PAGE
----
If you followed along with our black-footed ferret updates, you already know the Smithsonian Conservation Biology Institute has been working with and breeding ferrets for more than 33 years. This year, we had 52 kits born at the facility.
Earlier in October, our black-footed ferrets slated for breeding centers and wild release departed Smithsonian’s Conservation Biology Institute. I had the pleasure of driving 27 black-footed ferrets, including Potpie’s kits, to Louisville Zoo in Louisville, Kentucky. It was about an eight-hour drive and I only had to stop once to get fuel.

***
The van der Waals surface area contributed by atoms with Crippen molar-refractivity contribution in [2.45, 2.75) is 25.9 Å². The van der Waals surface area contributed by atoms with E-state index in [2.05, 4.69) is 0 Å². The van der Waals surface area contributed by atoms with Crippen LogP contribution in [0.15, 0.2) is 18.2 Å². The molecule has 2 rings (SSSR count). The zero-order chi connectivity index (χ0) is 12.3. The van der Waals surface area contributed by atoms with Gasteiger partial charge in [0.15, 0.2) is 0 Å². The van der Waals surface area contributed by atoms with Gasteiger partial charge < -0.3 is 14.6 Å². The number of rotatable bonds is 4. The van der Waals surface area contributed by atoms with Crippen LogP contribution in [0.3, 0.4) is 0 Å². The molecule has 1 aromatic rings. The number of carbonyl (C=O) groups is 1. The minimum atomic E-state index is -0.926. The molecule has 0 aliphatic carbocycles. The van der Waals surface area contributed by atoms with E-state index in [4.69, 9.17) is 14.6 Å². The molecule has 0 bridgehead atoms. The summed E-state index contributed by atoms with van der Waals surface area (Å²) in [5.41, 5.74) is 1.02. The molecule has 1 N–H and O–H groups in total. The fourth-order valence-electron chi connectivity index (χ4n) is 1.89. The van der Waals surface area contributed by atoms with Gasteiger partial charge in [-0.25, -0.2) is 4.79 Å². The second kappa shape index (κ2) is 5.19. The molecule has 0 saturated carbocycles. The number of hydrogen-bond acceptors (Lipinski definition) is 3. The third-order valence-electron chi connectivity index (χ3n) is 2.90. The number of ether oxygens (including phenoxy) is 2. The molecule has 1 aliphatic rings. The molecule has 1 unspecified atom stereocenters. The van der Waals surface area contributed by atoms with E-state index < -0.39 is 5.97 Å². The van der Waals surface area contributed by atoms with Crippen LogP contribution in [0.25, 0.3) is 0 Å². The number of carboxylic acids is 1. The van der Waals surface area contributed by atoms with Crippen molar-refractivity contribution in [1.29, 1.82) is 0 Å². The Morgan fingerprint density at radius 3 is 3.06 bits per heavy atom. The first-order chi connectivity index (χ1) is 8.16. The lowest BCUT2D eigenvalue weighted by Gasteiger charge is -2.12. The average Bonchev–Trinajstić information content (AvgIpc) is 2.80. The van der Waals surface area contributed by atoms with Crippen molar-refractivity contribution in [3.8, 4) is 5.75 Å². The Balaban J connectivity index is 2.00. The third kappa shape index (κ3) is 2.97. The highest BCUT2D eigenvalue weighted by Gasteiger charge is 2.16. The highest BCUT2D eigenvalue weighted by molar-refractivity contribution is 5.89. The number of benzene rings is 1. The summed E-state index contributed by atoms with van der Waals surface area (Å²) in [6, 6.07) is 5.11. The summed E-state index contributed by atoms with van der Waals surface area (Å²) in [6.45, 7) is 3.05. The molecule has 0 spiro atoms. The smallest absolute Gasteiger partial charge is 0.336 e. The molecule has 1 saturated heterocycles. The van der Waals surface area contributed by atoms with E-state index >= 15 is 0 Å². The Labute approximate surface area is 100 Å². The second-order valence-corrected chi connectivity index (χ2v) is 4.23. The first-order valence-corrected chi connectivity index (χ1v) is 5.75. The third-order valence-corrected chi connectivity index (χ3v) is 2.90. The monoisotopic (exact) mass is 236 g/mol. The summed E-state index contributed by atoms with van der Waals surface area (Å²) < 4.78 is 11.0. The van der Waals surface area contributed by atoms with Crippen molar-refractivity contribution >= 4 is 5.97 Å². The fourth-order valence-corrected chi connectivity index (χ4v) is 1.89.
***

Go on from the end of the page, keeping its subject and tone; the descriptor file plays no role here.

The ferrets are loaded in the back of the van in kennels, similar to what you would transport your cat or small dog in. Each ferret received a frozen-thawed rat as food for the trip. Overall, the trip was uneventful and all the ferrets made it safely to their destinations.
As we mentioned in our last update, Potpie was selected for reintroduction and is now part of the U.S. Fish and Wildlife Service’s pre-conditioning program. Once she adjusts to living in outside burrows and shows she can successfully catch a live prairie dog, she will be released into the wild, most likely somewhere in Colorado.